It is commonplace to say that Milan is commercial and not fashion forward, an obligatory stop for the fashion circus in between the expectations of newness in London, and the state of fashion in Paris. It remains that Milan fashion week has a problem. It is obvious that Italy’s history of fashion is weighing down on the city. Here’s the thing: Milan was known for beautiful clothes, family owned/traditional houses that made women from all over the world want to spend money to look Italian, to look good (even if in a classically over glamorous kind of way), to feel chic in Armani. The world has changed, and today one must acknowledge that fashion possesses little relevance without a deeper, if not political, or at least ideological meaning.
Gucci, once again, brought something worth mentioning to the week, as did Remo Ruffini with Moncler; both managed to give a glimpse of hope to the state of Italian fashion by provoking and inspiring; by making future and history collide, to meet in the middle and create something special and memorable. The fact that Mr Armani reacted to Gucci by subtly criticising its show in an interview, is confirmation that Alessandro Michele was right in his approach. The model heads or the baby dragons worn as accessories provoked a reaction from the establishment, and only strong reactions, good or bad, can push fashion forward. Michele’s provocations are sending a clear message: a fashion show is not meaningful if it doesn’t benefit a higher meaning with an intelligent approach.
Moncler and its Genius project (pun intended) was certainly original, but also futuristic, not because it stated ‘The future is now’ but because it dared to unite designers whose approach to fashion and style can be described as opposite in the same project, sending a message of unity in a world that at times still tends to favour competition over collaboration. It was also incredibly modern and creative in its business model, whereas collections will drop monthly at a pace decided by the brand rather than the system. Fashion has to move forward, not only with the clothes and the presentations, but it must find new creative ways to be offered, and sold.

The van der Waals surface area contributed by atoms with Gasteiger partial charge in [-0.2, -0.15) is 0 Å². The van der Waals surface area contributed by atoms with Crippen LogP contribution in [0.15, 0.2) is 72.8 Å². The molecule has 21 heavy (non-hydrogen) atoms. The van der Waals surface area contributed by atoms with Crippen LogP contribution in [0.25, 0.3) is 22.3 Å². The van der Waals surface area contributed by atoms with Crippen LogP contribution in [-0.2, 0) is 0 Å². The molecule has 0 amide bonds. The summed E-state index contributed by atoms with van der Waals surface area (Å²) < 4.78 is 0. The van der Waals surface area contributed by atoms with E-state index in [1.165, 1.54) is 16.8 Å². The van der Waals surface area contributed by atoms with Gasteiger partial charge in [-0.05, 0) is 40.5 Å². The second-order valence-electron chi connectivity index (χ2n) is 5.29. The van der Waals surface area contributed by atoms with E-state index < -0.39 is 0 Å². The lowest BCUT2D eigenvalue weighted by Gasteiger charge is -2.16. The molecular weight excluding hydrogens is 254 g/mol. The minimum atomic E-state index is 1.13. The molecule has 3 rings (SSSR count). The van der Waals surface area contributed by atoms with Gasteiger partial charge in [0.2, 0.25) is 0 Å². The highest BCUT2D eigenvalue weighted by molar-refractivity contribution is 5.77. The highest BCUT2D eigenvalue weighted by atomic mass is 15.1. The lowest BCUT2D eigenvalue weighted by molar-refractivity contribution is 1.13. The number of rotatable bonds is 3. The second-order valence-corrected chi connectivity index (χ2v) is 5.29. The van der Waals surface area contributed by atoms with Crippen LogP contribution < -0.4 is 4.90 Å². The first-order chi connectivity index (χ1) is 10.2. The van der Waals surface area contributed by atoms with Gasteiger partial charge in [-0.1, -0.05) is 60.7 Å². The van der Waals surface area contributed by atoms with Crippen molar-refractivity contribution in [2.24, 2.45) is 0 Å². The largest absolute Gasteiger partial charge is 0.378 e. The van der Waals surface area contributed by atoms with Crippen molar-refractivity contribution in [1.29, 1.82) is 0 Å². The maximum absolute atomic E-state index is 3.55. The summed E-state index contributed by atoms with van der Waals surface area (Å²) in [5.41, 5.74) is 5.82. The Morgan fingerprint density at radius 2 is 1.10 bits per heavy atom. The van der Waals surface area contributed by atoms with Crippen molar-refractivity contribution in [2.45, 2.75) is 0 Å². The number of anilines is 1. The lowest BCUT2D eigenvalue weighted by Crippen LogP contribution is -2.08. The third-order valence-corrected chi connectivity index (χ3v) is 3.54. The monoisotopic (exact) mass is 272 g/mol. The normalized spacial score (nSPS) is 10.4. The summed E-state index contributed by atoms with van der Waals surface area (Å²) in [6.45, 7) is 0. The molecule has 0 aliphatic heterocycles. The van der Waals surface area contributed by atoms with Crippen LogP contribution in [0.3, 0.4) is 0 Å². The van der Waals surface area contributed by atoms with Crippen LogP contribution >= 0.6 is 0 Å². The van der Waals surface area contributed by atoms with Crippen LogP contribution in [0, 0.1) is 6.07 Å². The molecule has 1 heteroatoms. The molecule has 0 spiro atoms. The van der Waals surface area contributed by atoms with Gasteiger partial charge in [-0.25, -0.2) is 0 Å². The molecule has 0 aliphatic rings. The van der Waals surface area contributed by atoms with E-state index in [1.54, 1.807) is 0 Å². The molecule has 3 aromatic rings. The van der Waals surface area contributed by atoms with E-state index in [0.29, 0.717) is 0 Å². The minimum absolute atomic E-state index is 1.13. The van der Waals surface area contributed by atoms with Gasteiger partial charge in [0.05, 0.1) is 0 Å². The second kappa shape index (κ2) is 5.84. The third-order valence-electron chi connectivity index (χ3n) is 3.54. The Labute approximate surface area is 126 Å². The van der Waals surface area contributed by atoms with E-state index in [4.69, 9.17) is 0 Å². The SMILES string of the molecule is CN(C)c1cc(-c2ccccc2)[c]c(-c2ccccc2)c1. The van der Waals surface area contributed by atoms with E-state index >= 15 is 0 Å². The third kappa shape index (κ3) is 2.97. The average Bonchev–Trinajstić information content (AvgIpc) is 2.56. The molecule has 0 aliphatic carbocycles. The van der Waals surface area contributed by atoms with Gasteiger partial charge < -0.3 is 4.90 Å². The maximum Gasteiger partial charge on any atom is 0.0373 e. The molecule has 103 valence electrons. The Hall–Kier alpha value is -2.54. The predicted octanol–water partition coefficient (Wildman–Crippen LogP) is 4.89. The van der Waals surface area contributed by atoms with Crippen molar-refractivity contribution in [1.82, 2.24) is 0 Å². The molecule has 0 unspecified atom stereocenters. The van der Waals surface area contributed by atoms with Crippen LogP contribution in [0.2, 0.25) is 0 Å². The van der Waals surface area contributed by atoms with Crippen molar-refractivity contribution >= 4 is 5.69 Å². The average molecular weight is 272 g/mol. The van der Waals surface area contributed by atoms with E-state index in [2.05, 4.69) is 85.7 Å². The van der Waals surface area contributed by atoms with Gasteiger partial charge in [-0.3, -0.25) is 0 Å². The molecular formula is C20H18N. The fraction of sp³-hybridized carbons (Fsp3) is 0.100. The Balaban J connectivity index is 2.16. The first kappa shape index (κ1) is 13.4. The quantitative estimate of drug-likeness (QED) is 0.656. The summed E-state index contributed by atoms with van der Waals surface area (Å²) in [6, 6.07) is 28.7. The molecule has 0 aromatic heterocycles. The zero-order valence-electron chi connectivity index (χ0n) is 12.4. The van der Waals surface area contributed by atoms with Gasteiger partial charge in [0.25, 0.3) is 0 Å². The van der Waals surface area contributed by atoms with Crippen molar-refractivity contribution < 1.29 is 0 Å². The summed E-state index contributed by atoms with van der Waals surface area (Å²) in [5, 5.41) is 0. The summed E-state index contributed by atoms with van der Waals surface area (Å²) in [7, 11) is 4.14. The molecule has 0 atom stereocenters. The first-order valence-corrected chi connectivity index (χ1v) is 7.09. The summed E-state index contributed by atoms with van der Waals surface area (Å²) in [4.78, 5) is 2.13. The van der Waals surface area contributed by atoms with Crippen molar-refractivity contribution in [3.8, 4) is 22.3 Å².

However, if searching for newness and meaning is not genuine, and it is forced instead, the elaborate presentations and ideas are not original, but a tentative copy of the brand of the moment, it then shows and fails.
Another rare stand out was the work of Paul Andrew, who was recently appointed Creative Director of the women’s collections at Salvatore Ferragamo, and who was smart enough to work in tandem, and not in competition, with Guillaume Meilland, Ferragamo menswear designer, to produce a co-ed collection that worked. It has been called something akin to the Italian answer to Hermés; I would say it was the modern answer to the French classic. It was very luxurious, extremely beautiful, modern and perfectly fitting for a brand that has struggled, in the recent past, to stay relevant and appealing for a young audience, which eventually means every audience.
All that said, one cannot deny that, between the Versace and Prada shows, Italy is trying to give a platform to some young, relatively new designers who are finally changing the face of the week, and who are gathering interest from the press and, hopefully, the buyers. The best, in my opinion, was Erika Cavallini’s collection and show. She managed to bring relevance and modernity to a city that urgently needs it, with a diverse cast that looked honest and not forced, and a beautiful, simple yet elaborate collection where vintage feminine silk slip dresses were styled under boyish suits: they looked tremendously cool. Let’s hope that other Cavallini’s will emerge from Italy to bring us a breath of fresh (and renewed) air.